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Eventually, every good band will grow into their own. They 'discover' their true sound, and set themselves apart from a genre or scene to forge their own path. For some bands it can take five albums and a hundred reinventions; for others it simply never happens. With Behind Crimson Eyes, their debut album “A Revelation for Despair", has already laid the blueprint for a lingering destiny. Whereas, their early recordings had the energy and songwriting power to make an impact, vocalist and lyricist Josh Stuart believes that for the first time Behind Crimson Eyes has written the music they’ve always wanted to write:
“I believe Behind Crimson Eyes has finally found its own identity after 2 years of self discovery. We are writing music that not only pushes us as musicians but also pushes the boundaries of music in general. It will be a far more rewarding listen than say Pavour Nocturnus or even Prologue. I think people will be able to relate to this record and this band a lot more now.”
It’s a quick revolution for Behind Crimson Eyes (who also consists of guitarists Kevin Orr and Aaron Shultz, bassist Garth Buchanan and drummer Cameron Gilmore), but no surprise when you look at the rapid achievements of their two year career. The band’s 2005 EPs "Pavour Nocturnus" and "Prologue" both sold a considerable amount of records through independent label Boomtown Records (clocking up over 20,000 sales). As a result the band developed a massive underground following through relentless touring and contact with fans via the internet. Radio couldn’t ignore the cry from fans and by the end of the year, Triple J had been won over – adding three songs to its high rotation playlists. The band continued on national tour after national tour – clocking up over 150 shows in the year. In October 2005, they played the high profile Taste of Chaos Festival in Melbourne, and soon after sold out all but one show on their national headline tour.
At the end of such a massive year, Behind Crimson Eyes retired to start working on their debut album – mindful that they needed to raise the bar, writing new music that they would never tire of playing on the live circuit:.
“I guess you become a little more cynical when you travel and see as much as we have. You see more of the underbelly of society; the ruthless and animalistic nature of humans. We no longer feel ignorant and are more skeptical of how things really work in the world. These experiences have translated directly into what we have written about in this album,” explains Stuart.
And with the November 18th album release imminent, fans have been treated to a taste of things to come with opening single “Shakedown” – an epic anthem complete with massive riffing, a mind blowing solo, fist thumping shout-alongs and anti-authoritarian lyrics. Lyrically, the single has taken a much more radical angle than previous BCE material, with Stuart bellowing: “We’ll start a revolution and bring them to their knees".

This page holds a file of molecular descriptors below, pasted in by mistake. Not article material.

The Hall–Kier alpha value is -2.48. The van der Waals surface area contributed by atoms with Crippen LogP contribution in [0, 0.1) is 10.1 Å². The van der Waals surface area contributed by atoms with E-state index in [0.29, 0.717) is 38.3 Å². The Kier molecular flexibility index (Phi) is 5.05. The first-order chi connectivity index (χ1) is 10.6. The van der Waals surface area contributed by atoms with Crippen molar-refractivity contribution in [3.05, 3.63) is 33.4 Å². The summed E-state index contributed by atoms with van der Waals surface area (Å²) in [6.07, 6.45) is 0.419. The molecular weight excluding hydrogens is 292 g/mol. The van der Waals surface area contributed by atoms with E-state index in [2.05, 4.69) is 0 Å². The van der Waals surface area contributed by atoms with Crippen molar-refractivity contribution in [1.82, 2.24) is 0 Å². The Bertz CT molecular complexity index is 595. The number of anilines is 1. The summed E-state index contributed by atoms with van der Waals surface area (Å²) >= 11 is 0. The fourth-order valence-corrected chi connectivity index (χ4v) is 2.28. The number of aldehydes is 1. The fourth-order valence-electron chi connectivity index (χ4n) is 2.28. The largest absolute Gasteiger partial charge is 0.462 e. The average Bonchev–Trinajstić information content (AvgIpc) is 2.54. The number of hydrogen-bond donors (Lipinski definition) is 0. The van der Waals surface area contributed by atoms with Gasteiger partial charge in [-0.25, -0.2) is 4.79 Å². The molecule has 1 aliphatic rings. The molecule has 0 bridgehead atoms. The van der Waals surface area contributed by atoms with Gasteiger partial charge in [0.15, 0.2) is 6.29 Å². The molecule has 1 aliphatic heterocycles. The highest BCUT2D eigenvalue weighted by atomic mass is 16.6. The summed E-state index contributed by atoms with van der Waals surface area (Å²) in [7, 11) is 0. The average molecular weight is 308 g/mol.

…….yet these lyrics will come as no surprise to fans who have seen the band play in recent times, with a much more outspoken nature at shows and a willingness to say the things that many bands are too often afraid to speak out about.
“I don’t think we ever really tell people what they should think about a certain subject or person, but rather display a situation that we may not necessarily agree with and let people make up their own minds. It would be fairly hypocritical of us to tell people what to think and then get up and sing “Shakedown” with any kind of conviction. I think alienation or controversy is a perfect way of challenging us. Usually issues are glossed over or never really explored until someone is passionate about it, whether it be for or against, and this usually sparks an evolutionary process.” says Stuart before adding “I'll take full responsibility for the statements I've made and happily back them up if need be.”
And with band’s debut album set to be released through the ever subversive Roadrunner Records, Behind Crimson Eyes have been given the platform to not only reach a lot of people, but be themselves with their music. “A Revelation For Despair” is definitely the heaviest the band has ever sounded, with no obvious pop songs tailor-made for radio and boring love songs designed to make girls weak at the knees. Instead, they’ve created a dark and brooding album with flashes of light and hope – extinguishing the “emo” label that had so often been stamped on their music, and boasting an energy that is sure to define a generation of listeners.